Thank you, Bill Clinton.
I sat on my couch transfixed by the man last night. I found myself leaning toward the television listening, as Bill spun his web and captured millions of people– if Twitter is any indication– with not only his endorsement of President Obama, but the repudiation of not only the policies of the GOP, but the hatred of the President that emanates from the right that controls the Republican party.
And that energized me. Clinton’s acknowledgment not only of the hatred which comes from that party, but that the hatred is not only absolutely unnecessary but completely unproductive.
There are millions of us wandering around the country, who feel politically homeless. We are for balanced budgets, more fiscal restraint and identify with Republicans on those points. However, we don’t feel comfortable with less government that means jettisoning the elderly or the disabled, but just enough government to regulate what people do in their homes, and what women choose to do with their own bodies. Those people feel middled. We’re not comfortable with the right– foaming at the mouth against all things Obama, which makes them seem, well, crazy. The right that confuses jingoism with patriotism, to steal a phrase from Eric Zorn. And we’re unsure about the spending of the left. Can we afford to do that? Where do we go?
Clinton’s speech attempted to bring those people in. His speech went back to his days in the Democratic Leadership Council, his days as the leader of the New Democrats. The days when he attempted to redefine the Democratic Party as one that was fiscally responsible while progressive socially. A party that believed in the safety net and wanted to strengthen it, but did not intend that net to become a hammock.
He resurrected his New Democrat themes and spoke to people who like the President as a man, but have been pummeled with fear and hatred from the right so long that it starts to resonate– at the very least through osmosis. The millions that don’t hate Obama, but are unsure about him because we are in fear of the future.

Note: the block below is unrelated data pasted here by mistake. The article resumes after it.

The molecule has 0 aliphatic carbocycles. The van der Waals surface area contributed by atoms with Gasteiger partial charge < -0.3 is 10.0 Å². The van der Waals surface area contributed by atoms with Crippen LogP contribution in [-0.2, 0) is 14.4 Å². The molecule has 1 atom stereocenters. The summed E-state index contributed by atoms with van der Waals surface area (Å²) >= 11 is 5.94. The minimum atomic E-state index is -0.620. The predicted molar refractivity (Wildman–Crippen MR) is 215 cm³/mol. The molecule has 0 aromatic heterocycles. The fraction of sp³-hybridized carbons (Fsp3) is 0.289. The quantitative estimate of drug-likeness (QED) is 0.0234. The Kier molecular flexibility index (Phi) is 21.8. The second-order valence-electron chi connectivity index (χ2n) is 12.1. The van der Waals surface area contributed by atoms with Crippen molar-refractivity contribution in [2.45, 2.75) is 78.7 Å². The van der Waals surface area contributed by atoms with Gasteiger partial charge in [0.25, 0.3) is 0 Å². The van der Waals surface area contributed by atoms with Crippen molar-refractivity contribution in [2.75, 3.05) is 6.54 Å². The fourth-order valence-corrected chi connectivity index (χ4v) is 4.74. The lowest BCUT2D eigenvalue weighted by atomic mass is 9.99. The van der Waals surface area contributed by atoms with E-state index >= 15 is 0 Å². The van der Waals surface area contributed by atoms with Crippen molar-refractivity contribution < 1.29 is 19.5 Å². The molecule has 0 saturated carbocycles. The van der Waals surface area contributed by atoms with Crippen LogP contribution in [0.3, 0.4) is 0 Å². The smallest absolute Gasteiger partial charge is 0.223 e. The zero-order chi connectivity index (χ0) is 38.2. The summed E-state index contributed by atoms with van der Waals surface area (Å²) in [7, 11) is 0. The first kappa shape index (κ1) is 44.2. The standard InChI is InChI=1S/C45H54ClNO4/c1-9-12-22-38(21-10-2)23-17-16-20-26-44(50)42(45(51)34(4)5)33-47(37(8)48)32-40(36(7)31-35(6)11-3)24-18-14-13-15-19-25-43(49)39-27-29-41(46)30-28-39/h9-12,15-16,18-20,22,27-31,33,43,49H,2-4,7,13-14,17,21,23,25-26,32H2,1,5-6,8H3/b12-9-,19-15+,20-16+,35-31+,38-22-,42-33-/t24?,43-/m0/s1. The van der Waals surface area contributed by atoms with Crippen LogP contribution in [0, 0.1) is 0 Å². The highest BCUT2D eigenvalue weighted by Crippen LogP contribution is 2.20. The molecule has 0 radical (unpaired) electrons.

And Bill Clinton spoke to those people last night. He told a story and did so in a way that only Bill Clinton can. Although he was in a room speaking to thousands of people, hundreds of miles away from my couch, I felt like I was on a porch in Arkansas, in a rocking chair with lemonade, and this former president was talking directly to me.
And here’s what he told me: Brian, I know you’re upset with the president. Your friends and neighbors– hell, America– lives in fear. Fear of the unknown in terms of where this economy is and where it is going. But Brian, it’s better than four years ago and I’m fixin’ to tell you why.
But Brian– don’t live in fear. You can’t give in to what the Republicans are selling: fear and hate. You are right, the economy is doing so much better than it was when President Obama took office. Remember all the bank failures, the question of whether the American auto industry – not only Detroit, but auto parts makers around the country that need Detroit– would survive? 750,000 jobs lost a month? Remember that? You really think this job growth and expansion– albeit slow– is worse than that?
Brian! Wake up! Republicans admit that the last president royally messed up the economy. Now they are mad at the president for not cleaning up the mess fast enough! And their plan to clean it up is to go back to the policies that got us there! That takes some brass!
Brian! They are lying to you and they admit it! They run a campaign that will not be encumbered by fact checkers! At least in one instance, they are telling the truth! Don’t give into lies and hate.
After his speech, I couldn’t help but feel a little bit of pity for Republicans. Because in his speech, President Clinton clearly defined his legacy. Can you imagine George W. Bush speaking to the Republican National Convention for 48 minutes? Would you want to sit though that? Bill Clinton might be the best speaker since FDR and he certainly used his skills to the direct benefit of President Obama last night. He energized the base and probably had some of the undecided voters out there nodding their heads. It was an excellent speech, not only for the content, but the folksy manner in which it was delivered. It wasn’t eloquent, it wasn’t preachy, but it was honest. His honest assessment of the choice before us in November.
He had me questioning the wisdom of the 22nd Amendment last night. I don’t think I was the only one.
Filed under: National Politics